He wished to clarify that mahalla did not have membership. Of the 10,000 aksakals, or mahalla leaders, 40 per cent were women. Although mahalla were unknown to many societies, they were a national, democratic institution, which protected Uzbek citizens. The members of the Committee should not confuse the concept of the mahalla with that of institutions in other societies. Uzbekistan was against the politicization of Islam, and actively promoted spiritual development. Islam was an integral part of Uzbek culture.
Although there was no separate legislation on domestic violence, all violence was prohibited under criminal law. There were legislative provisions on criminal responsibility for domestic violence, and measures had recently been taken to make the issue a priority for law enforcement bodies. The number of persons brought to justice for domestic violence had increased considerably over the past year, as a result of awareness-raising measures. There was no conflict between legislation on violence and the mahalla, since the mahalla traditionally stood for peace, harmony and respect throughout society. Domestic violence would remain high on the Government’s agenda.
On prisons, he said that the number of persons deprived of their liberty had declined from 76,000 in 2000 to 38,000 in 2005 as a result of liberalization of the penitentiary system. Prisons were not overcrowded, and were regularly visited by delegations from the International Committee of the Red Cross and journalists. Humanitarian assistance for the improvement of prison conditions had been received from several international agencies, and the Government was working closely with the World Health Organization (WHO) and the Global Fund to fight AIDS, Tuberculosis and Malaria to combat the spread of HIV and tuberculosis in prisons. All prisoners carrying infectious diseases were detained in separate facilities.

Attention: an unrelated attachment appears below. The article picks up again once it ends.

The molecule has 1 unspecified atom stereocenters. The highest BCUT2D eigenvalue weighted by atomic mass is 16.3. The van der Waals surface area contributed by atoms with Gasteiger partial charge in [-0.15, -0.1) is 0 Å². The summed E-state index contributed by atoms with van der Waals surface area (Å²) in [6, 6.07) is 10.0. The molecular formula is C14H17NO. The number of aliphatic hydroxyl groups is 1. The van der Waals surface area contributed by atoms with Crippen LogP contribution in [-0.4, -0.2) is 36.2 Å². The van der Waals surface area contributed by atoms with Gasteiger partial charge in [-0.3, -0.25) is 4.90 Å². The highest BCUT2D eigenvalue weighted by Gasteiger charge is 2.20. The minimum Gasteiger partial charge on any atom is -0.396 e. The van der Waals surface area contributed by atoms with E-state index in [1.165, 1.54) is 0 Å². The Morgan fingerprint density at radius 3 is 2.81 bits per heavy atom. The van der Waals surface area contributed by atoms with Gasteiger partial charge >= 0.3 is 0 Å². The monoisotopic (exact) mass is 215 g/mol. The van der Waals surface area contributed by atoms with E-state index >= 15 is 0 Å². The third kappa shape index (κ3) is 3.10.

State budget allocations to the health service had increased annually since 2001. Priority was given to funding primary health care, which currently received 46 per cent of the budget for the health-care system. Over the past five years, rural medical centres had been established and equipped with all the necessary equipment and medication to provide basic medical assistance in all rural areas. A system of private medical insurance was being developed, since private medical institutions had been established, and legislation on the issue had been adopted.
Although the issue of Muslim girls wearing the veil had caused some problems in the late 1990s with the development of religious education, all difficulties in that regard had been overcome.
Mr. SADI asked whether the fact that all land was owned by the State could be seen as contrary to the Covenant.
Mr. SAIDOV said that private land ownership could lead to instability and conflict, and the Government therefore did not believe that its legislation on land rights contradicted the Covenant.
Uzbek criminal legislation contained specific provisions on trafficking in persons, and the Government was aware of the scale of the problem, which had come to light over the past four years. A large-scale awareness-raising campaign was being carried out to reduce the number of potential victims, and to promote measures to combat the phenomenon. Legislative, administrative and organizational measures were being taken at all levels to reduce cases of trafficking in persons. Statistics on the issue would be submitted to the Committee in due course.
The meeting rose at 6 p.m.